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A truck driver who was fired for having too many traffic citations should receive temporary total disability workers compensation benefits from the traffic accident that cost him his job, the Ohio Supreme Court said.
George H. Haddox was a truck driver for Wellington, Ohio-based Forest City Technologies Inc., court records show. In December 2005, he injured his back in a work-related vehicle accident.
The incident was Mr. Haddox's third vehicle accident in 2005, and Forest City's liability insurer dropped its coverage of Mr. Haddox, records show. Subsequently, the company fired Mr. Haddox in January 2006.
Mr. Haddox applied for TTD benefits related to the December 2005 accident, but a workers comp hearing officer denied benefits to Mr. Haddox, records show. The officer found that Mr. Haddox's termination was a “voluntary abandonment of employment” since he was fired under a company policy that requires termination after three traffic violations.
The Industrial Commission of Ohio later granted TTD benefits to Mr. Haddox for the aggravation of two back conditions related to his latest vehicle accident, records show. However, the commission denied multiple requests from Mr. Haddox to approve TTD benefits from the date of his original injury, ultimately ruling that his loss of earnings was caused by his lack of liability insurance rather than his back injury.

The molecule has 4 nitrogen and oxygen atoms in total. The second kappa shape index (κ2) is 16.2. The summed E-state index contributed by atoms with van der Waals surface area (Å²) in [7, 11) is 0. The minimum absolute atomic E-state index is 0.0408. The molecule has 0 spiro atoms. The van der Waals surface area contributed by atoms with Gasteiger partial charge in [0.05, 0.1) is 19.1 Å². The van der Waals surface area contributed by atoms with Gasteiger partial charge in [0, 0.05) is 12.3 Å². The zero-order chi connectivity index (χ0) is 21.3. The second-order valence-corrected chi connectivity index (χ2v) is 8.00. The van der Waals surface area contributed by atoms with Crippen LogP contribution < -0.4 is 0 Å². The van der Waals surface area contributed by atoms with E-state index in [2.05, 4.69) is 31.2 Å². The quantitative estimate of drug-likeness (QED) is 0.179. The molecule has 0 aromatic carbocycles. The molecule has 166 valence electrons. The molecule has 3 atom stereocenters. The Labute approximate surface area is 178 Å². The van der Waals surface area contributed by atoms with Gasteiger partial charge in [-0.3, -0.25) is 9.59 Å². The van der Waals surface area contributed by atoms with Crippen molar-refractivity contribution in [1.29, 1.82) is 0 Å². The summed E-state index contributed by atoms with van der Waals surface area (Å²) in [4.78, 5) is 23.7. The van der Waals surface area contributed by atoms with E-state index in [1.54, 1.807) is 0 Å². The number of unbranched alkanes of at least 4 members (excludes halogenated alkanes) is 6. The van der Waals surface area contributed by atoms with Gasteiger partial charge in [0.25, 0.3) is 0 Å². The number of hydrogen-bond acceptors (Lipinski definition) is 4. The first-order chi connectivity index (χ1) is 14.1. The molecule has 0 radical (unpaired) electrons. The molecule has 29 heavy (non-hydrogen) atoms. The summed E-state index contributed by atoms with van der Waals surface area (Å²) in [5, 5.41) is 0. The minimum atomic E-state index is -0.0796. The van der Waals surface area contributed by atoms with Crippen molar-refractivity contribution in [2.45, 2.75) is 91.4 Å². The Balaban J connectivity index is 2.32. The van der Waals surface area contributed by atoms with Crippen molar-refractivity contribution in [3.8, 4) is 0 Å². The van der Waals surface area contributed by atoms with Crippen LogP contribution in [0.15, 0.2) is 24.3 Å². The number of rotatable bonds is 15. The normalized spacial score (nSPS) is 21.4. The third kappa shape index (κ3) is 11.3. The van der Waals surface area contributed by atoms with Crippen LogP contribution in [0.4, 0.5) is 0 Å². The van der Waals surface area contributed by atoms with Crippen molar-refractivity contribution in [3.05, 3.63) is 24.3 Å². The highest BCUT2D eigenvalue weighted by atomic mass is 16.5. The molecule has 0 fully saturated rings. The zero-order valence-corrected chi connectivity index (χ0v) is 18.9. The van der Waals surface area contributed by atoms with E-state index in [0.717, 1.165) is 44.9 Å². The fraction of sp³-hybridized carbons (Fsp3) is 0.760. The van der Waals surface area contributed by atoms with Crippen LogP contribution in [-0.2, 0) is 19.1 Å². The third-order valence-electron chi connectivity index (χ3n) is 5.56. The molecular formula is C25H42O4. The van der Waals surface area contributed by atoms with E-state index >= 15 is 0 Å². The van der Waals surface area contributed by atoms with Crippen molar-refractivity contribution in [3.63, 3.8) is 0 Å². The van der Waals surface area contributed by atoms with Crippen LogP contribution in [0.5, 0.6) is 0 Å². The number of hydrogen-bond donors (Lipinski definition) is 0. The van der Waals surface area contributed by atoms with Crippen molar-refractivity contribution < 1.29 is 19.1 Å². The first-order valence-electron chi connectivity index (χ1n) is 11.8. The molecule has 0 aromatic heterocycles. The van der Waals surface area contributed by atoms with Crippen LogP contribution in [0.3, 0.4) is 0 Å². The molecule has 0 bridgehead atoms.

On appeal, Ohio's Court of Appeals for Franklin County ordered the commission to vacate its previous denials of Mr. Haddox's TTD benefits. In its ruling, the appellate court said that Mr. Haddox's moving violations could not be considered a voluntary abandonment of employment because they happened previously or simultaneously to his back injury. The commission appealed.
The Ohio Supreme Court affirmed the appellate court decision Tuesday in a 4-3 ruling. The high court majority found that Mr. Haddox's firing should not have prevented him from receiving TTD benefits from his date of injury.
“Because Haddox was discharged for the same misconduct that caused his industrial injury, the discharge was not tantamount to a voluntary abandonment of employment that precludes temporary total disability compensation,” the opinion reads.
A worker's “limited education” was appropriately figured into his award for permanent total disability workers compensation benefits because it hindered him from finding work he can perform with his physical limitations, a Missouri Court of Appeals panel ruled this week.